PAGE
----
While much is written about gimped NMDA receptors in chronic pain, the innocuous support tissues in the spinal cord, the “glial cells”, turn out to be a big player. An inhibitor of these cells, clopidogrel – known as Plavix – (an anti-platelet drug used in some instead of aspirin to prevent stroke) – surprisingly works to prevent this in animal studies
J Neurosci. 2008 May 7;28(19):4949-56.
P2Y12 receptors in spinal microglia are required for neuropathic pain after peripheral nerve injury. Tozaki-Saitoh H, Tsuda M, Miyata H, Ueda K, Kohsaka S, Inoue K.
- “Emerging evidence has indicated that activated spinal microglia responding to nerve injury are key cellular intermediaries in the resulting highly debilitating chronic pain state, namely neuropathic pain.”
- “the level of P2Y(12)R mRNA expression was markedly increased in the spinal cord ipsilateral to the nerve injury”
- “Blocking spinal P2Y(12)R by the intrathecal administration of its antagonist AR-C69931MX prevented the development of tactile allodynia (pain hypersensitivity to innocuous stimuli), a hallmark of neuropathic pain syndrome.”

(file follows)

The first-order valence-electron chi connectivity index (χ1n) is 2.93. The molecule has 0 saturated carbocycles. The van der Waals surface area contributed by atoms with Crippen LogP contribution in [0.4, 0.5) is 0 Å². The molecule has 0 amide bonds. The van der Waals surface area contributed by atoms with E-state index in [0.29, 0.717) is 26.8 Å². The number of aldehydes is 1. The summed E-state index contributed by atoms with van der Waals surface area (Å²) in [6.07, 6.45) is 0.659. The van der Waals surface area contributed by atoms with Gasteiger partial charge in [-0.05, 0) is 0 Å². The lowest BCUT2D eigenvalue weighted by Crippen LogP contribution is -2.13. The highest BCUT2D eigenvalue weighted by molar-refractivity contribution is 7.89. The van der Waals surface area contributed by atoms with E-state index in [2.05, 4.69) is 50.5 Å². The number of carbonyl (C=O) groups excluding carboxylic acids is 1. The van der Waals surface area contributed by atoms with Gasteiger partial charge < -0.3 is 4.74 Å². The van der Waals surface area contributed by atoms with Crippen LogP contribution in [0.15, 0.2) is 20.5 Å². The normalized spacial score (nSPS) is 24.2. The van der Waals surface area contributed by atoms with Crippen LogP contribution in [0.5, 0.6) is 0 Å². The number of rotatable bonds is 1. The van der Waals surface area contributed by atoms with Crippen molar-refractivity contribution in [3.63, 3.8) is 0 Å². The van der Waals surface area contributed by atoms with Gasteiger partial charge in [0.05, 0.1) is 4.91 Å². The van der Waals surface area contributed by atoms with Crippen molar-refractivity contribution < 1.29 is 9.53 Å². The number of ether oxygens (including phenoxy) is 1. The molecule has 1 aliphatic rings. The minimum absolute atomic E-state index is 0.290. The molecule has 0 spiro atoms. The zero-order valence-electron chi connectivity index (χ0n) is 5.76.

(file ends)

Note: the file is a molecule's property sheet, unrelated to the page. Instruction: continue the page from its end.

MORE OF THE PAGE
- “mice lacking P2ry(12) (P2ry(12)(-/-)) displayed impaired tactile allodynia after nerve injury without any change in basal mechanical sensitivity.”
- “a single intrathecal administration of AR-C69931MX or oral administration of clopidogrel (a P2Y(12)R blocker clinically in use) to nerve-injured rats produced a striking alleviation of existing tactile allodynia.”
- “Together, our findings indicate that activation of P2Y(12)Rs in spinal microglia may be a critical event in the pathogenesis of neuropathic pain and suggest that blocking microglial P2Y(12)R might be a viable therapeutic strategy for treating neuropathic pain.”
Comment – The real culprits in neuropathic pain may be the glial cells – the support tissues in the spinal cord and brain. Future treatments are going to entail treatments directed against them. A search of clopidogrel found nothing in use for neuropathic pain. A glial cell inhibitor, minocycline or doxycycline forms of tetracycline, have shown to have minor effects on chronic pain in diseases like Rheumatoid arthritis. More work needs to be done.